If Google is trying to shed flab that it had accumulated, it is probably shaping up for being better prepared to take on the competition.
Look at Apple (NASDAQ:AAPL), which seems to be changing its stance towards competition. Phil Schiller, Apple's marketing chief, chose aggression over the company's previous low-key approach. Citing Google's as well as Apple's internal data, he lambasted Google's Android claiming that only 16% users are on Android's Jelly Bean OS and the number of people switching from Android to iPhone was four times more than vice-versa.
The fact that this comes just a day before Samsung (OTC:SSNLF) is to hold an event for its Galaxy S IV speaks volumes about what Apple thinks about losing its dominance to Android. Android has 69.7% share against iOS' 20.9%.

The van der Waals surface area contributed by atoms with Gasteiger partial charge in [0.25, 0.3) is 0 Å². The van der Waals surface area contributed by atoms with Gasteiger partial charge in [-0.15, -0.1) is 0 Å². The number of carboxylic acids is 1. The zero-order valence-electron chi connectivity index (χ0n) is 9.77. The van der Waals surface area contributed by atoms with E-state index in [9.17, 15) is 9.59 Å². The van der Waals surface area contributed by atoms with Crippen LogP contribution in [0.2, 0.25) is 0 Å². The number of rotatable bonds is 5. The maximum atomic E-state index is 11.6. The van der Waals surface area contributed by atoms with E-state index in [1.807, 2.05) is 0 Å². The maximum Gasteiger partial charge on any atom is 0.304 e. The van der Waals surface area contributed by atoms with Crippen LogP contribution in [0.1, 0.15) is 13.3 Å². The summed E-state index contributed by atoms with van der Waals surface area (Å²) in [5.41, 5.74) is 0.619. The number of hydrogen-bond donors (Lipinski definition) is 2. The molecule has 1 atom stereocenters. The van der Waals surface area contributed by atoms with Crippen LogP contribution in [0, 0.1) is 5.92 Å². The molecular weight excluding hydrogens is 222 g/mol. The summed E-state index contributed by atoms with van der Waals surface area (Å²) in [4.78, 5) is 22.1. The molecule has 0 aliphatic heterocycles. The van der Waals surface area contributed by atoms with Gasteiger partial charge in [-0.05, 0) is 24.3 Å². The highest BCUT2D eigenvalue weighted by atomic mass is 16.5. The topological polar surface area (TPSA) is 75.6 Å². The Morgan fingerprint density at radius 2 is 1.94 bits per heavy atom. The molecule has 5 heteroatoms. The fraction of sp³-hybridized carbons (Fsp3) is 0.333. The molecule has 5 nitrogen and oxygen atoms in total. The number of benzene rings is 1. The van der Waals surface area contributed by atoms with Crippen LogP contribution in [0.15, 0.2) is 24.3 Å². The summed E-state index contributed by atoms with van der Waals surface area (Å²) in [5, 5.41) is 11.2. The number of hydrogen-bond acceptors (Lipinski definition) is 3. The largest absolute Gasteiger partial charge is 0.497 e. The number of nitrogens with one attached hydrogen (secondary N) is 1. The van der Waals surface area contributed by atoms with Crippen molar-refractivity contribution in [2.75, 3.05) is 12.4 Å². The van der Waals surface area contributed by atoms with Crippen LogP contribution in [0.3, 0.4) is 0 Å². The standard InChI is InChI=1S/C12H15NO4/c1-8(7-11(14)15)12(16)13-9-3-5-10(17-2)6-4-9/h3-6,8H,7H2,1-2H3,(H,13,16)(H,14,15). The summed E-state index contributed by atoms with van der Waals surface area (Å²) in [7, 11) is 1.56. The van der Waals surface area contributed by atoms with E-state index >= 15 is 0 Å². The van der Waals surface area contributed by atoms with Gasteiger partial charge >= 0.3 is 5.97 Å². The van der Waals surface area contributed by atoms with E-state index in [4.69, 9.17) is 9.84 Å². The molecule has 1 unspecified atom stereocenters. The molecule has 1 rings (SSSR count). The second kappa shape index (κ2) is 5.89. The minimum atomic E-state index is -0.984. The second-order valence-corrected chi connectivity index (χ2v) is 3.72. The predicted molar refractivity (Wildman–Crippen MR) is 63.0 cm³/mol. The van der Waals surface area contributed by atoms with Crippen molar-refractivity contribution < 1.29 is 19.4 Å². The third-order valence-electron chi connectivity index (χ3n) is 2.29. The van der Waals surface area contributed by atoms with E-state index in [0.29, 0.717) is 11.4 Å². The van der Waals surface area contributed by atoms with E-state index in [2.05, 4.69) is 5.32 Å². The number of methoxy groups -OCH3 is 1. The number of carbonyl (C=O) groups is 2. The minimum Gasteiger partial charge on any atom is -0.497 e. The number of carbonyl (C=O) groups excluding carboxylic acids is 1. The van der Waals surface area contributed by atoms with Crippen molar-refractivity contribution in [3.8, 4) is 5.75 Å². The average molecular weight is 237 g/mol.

With Samsung having 40.5% share of the Android market, its Galaxy brand becoming almost synonymous to Google's Android. Both Apple and Google have reasons to worry about Samsung's rise.
If on one side Google is getting rid of some of its well-known products, it is also underway developing new products such as Google Glass. Glass will be among the few Google offerings that will generate revenues for the company through sale of hardware rather than software and advertisements. According to the technology writer and TV science presenter, David Pogue, it is "an absolutely astonishing feat of miniaturization and integration".